What caught our eye - 5/11/19
May 11, 2019
TIP-TOE THROUGH THE TULIPS: Happy Mother’s Day! Mom might enjoy seeing 100,000 tulips in bloom at the 71st Tulip Festival, Albany’s annual celebration of its Dutch heritage, which takes place this weekend and features the crowning of the Tulip Queen at the Lakehouse Stage in Washington Park. Albany.com has a rundown of all the activities. http://bit.ly/TulipFest2019
SARAGROWA: Saratoga County is the fastest-growing county in New York State, but you may be surprised by who’s moving in and how Saratoga County stacks up against other high-growth areas of the country. Insightful reporting from the Albany Business Review’s Robin Cooper … http://bit.ly/Saragrowa
THERE’S ALWAYS MAGIC IN THE AIR: Another impressive residential/ retail/ commercial project is coming to Broadway in Saratoga Springs. http://bit.ly/BroadwayBuildUp
HOMER FALLOUT, DEUXIÈME PARTIE: The Simpsons, those crass-border insulters. Last week we chronicled Upstate New York’s choleric reaction to Homer’s road ripping Upstate New York. Turns out the Canadians are also irritated. And this week, just to bring tears to your eyes, The Onion slices and dices the charms of Albany. Will the insults ever stop?
Lake George awakens. Our friend and former colleague Pat Dowd of the
Lake George Association captured this beautiful moment after sunrise.
MAXIMUM GRACE: Some greatness came out of Saturday’s mess at Churchill Downs. Tim Layden’s Sports Illustrated coverage, for example. Red Smith, Grantland Rice, Frank Deford and Shirley Povich – they wrote the poetry of their day. Each has a modern peer in Layden, the Whitehall native who’s been with SI since 1994 and covers the NFL, the Olympics and horse racing. Last Saturday, in the sloppy moments that followed the Kentucky Derby, he pieced together a dramatic narrative about the most controversial outcome in 144 years in the deeply reported, richly detailed, humanizing tradition he has created. He followed it up with probing coverage about the consequences of the stewards’ decision to award the roses to a horse that did not win. Layden played football at Whitehall High School, basketball at Williams College, and some of us remember when his work distinguished the pages of The Daily Gazette and The Times Union. When the sharp details of last week’s Kentucky Derby fade into fogginess, Tim Layden’s faithful account will stand up beautifully.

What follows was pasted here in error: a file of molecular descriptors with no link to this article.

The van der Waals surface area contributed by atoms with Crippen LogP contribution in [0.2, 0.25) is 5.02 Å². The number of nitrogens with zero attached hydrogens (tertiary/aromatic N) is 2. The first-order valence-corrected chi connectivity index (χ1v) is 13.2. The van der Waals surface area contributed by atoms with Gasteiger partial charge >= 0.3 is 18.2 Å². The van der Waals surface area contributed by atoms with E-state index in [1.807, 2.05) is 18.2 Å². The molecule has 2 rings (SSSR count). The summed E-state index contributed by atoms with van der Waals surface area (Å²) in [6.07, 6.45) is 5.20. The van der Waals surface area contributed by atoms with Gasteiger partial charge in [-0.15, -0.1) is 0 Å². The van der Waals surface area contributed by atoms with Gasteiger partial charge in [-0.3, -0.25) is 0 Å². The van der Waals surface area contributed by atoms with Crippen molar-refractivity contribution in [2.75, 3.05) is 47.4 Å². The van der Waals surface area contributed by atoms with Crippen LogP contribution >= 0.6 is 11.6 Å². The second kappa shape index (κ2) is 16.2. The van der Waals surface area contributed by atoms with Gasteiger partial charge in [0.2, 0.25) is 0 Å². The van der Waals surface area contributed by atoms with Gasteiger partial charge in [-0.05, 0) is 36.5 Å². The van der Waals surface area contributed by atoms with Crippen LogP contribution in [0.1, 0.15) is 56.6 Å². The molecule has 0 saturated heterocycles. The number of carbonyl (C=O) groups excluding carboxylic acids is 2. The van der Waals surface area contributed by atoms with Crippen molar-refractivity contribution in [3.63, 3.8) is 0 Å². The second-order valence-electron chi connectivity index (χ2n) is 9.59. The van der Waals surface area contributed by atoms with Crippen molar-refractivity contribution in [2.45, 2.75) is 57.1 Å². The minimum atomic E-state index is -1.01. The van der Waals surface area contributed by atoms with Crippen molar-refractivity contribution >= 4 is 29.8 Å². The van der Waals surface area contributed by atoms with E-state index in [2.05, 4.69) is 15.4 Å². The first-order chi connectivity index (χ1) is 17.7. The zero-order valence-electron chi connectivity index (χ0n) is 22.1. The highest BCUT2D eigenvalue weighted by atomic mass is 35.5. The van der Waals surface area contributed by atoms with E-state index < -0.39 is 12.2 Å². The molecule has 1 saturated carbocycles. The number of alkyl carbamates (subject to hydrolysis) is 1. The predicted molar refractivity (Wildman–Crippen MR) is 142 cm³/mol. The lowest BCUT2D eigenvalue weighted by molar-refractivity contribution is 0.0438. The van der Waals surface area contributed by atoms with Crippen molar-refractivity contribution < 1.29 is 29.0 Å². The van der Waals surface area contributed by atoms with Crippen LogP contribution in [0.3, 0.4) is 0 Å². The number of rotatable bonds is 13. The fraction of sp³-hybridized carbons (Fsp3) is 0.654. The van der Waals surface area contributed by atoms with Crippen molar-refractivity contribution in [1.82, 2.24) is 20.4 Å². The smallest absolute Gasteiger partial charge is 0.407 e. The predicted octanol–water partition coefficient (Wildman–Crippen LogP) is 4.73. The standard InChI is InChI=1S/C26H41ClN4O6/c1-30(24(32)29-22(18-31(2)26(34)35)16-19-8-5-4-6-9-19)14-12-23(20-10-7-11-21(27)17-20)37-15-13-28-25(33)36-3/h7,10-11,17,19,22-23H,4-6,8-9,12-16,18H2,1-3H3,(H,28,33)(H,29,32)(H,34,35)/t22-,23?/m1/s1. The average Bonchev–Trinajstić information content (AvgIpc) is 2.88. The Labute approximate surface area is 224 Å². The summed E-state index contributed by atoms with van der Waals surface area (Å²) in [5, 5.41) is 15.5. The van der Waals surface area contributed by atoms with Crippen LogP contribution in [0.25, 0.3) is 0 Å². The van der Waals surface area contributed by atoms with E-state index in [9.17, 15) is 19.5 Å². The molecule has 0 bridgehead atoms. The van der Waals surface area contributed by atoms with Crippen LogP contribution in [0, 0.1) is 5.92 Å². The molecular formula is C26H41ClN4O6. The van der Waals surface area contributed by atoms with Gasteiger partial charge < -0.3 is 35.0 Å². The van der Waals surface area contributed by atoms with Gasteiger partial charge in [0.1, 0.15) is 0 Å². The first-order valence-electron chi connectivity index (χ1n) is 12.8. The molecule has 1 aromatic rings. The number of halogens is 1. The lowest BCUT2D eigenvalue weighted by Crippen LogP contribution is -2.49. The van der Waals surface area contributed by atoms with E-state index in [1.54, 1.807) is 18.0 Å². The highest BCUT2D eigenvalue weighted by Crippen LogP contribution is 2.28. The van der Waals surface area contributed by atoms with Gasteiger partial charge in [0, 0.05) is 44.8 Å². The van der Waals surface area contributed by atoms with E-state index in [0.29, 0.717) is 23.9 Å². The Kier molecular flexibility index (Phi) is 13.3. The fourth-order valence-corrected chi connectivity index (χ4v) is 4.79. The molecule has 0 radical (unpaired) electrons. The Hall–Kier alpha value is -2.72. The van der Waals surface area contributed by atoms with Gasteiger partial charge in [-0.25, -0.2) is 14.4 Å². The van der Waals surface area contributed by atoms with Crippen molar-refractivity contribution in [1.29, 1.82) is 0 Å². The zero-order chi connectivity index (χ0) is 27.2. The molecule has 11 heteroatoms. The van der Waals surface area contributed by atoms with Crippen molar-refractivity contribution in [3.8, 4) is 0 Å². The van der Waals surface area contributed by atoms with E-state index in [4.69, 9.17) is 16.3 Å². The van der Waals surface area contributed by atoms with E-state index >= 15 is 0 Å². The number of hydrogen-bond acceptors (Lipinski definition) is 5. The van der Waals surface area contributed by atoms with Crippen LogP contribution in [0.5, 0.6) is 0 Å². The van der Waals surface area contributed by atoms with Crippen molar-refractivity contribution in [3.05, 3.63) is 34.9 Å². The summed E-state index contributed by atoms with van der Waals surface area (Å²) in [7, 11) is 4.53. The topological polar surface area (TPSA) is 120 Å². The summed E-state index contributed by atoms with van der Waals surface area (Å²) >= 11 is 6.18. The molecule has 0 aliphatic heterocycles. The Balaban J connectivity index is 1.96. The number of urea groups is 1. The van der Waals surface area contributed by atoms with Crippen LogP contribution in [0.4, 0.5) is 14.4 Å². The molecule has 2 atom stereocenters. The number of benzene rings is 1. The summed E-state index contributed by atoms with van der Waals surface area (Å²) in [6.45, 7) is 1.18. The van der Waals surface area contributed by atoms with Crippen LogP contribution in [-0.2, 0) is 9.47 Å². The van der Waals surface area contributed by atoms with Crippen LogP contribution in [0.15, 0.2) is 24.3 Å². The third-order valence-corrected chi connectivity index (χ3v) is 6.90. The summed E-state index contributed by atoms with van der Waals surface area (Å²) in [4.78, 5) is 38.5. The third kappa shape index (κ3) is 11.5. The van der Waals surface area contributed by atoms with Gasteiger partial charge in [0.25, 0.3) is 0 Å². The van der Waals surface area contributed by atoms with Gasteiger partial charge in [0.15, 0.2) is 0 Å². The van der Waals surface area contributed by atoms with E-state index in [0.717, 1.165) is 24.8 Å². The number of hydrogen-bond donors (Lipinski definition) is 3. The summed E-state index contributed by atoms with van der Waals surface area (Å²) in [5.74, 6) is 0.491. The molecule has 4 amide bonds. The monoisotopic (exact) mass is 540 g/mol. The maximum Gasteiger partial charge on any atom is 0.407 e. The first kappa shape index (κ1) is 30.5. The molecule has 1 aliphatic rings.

TWO DISTINGUISHED VETERANS: Veteran Albany journalist Benita Zahn has brought hundreds of compelling stories to life in a distinguished career at WNYT-13 where she is an anchor and health reporter. But there was something special about the story of Korean War hero Red Parkinson and his unforgettable service during the forgotten war. It aired just two weeks before Mr. Parkinson died. Last week, Zahn was honored with an Emmy Award, as we were WNYT colleagues Jerry Gretzinger, Justin Wambach, Matt Soriano and Alex Clarey. http://bit.ly/DistinguishedVeterans
NORTHERN LIGHTS: The talented team at Mountain Lake PBS has been honored with Emmy nominations in the 42nd Annual Boston/New England Chapter of the National Academy of Television Arts & Sciences. Fulton Fryar was the first African-American to study at Schroon Lake’s Seagle Music Colony, and “Fulton Fryar’s Closet” explores his story of racial inequality in 1950s Adirondack culture. “Rise Above” tells the story of Clifford Oliver, a Navy veteran from Northern New York who after two tours in Vietnam, left the military, became a photographer and used his knowledge to rise above the prejudice he experienced both in the south and on ship. And “Irregular Borders” tells the story of volunteers aiding some of the tens of thousands of migrants who have used a remote road in Clinton County to illegally cross the border into Canada where they are arrested but have a chance to be processed as asylum seekers.
CLEAR SKIES AHEAD: Andy Gregorio, a sunny guy who makes even bad weather more palatable, is leaving local television to embark on a new career in information technology. His forecast never called for a TV career. http://bit.ly/AndyGregorioGoing